This time was no exception, because, although there weren't very many plants, the ones they had were beautifully displayed and so fresh looking. I saw some lush pots of pink and white snapdragons; some colorful dianthus in hot pink, red and white; great-looking, big-faced pansies in yellow, white, blue and purple; and some tiny violas in yellow, blue and bi-color.
But the thing that I had to bring home was a six pack of bright red cyclamens. I read the label that functioned as a handle for the tray of blossoms, and it clearly stated that these "Laser Synchro" cyclamen could only be counted on to be hardy to 40 degrees, and it also recommended that the plants be placed in a spot that gets morning sun only. But, not to be deterred, I have planted them in my full sun garden and have to hope it won't get too cold for them.
What a bright spot the cyclamens make in my garden in the middle of winter when not much else is blooming. Not only do the splashy blossoms with their soft, reflexed petals stand out, but also the mottled dark green and silver-gray foliage calls for attention. These plants were available in either white or red, but I couldn't resist the red ones. It will be interesting to see if these beauties can withstand the cold or whether they really need to be houseplants.
Bouquets in waiting
If you just can't wait for spring, try clipping a few branches of spring-blooming shrubs such as forsythia, pussy willow, quince, cornelian cherry or flowering crabapple or cherry and forcing them into bloom inside. Once you see the first signs of buds on these bloomers, snip some branches, use a sharp knife to strip away about two inches from the bottom of each stem, and arrange them in a tall vase or pitcher of water. You will need to change the water every few days and keep the branches in a cool, shady spot for several weeks until the buds begin to open, then move them to a warmer, brighter room.
Forsythia, pussy willow and cornelian cherry will begin to bloom in a few weeks, but the others will take a bit longer. It can be a real joy to watch the buds swell on these winter branches and have bright blossoms adding springtime cheer to your décor long before they would be blooming outside.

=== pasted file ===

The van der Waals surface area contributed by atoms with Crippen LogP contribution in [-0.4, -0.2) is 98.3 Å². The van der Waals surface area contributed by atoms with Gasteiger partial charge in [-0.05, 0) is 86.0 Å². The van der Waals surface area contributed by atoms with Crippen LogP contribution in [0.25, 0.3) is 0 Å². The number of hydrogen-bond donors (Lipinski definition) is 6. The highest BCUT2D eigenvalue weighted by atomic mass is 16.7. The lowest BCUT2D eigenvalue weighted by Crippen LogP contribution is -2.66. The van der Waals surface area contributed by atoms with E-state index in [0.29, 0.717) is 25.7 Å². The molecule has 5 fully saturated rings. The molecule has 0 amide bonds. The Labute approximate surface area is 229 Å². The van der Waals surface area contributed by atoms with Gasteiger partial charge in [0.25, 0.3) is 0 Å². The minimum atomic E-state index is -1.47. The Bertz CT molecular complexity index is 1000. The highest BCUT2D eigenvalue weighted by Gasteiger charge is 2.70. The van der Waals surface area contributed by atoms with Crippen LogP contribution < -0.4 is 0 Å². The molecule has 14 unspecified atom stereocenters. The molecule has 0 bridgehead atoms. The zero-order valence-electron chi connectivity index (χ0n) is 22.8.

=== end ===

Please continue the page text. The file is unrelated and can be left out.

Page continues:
Greenery for arrangements
I work on a team of the Flower Guild at my church, Trinity Episcopal, and one Friday a month our team has the responsibility of making two large arrangements for the altar, two smaller ones for the main chapel, and a medium-sized one for the other chapel. When we arrive to do our work, there are always buckets of florist flowers -- roses, snapdragons, lilies, daisies, etc. waiting for us -- but we have to bring our own greenery.
For these arrangements we first need some really tall limbs to provide the backdrop. I love to use the arching branches of leucothoe, which has thin, yellow-green leaves that march up and down its stiff stems; and eleagnus, which has more rounded, bluish-green leaves that appear on multi-branched limbs. We also need some medium-height foliage, and my favorites are anise, with tightly-packed yellowish leaves; yew, which has really dark, thin leaves; and pittosporum with either variegated green and cream foliage or the deep all-green variety.
Other greenery that we use occasionally, whenever we can get it, consists of boxwood, magnolia, ornamental grasses, abelia, ligustrum and holly.
It works best to have a nice variety of colors and textures in the greenery and we always try to have several types on hand. I have learned that the foliage holds up better when it has been picked the day before use and soaked overnight in a large bucket. Each member of the Flower Guild has her own secret sources for greenery, and I can promise you they will remain secret.
-- Barrie Bain is an independent correspondent.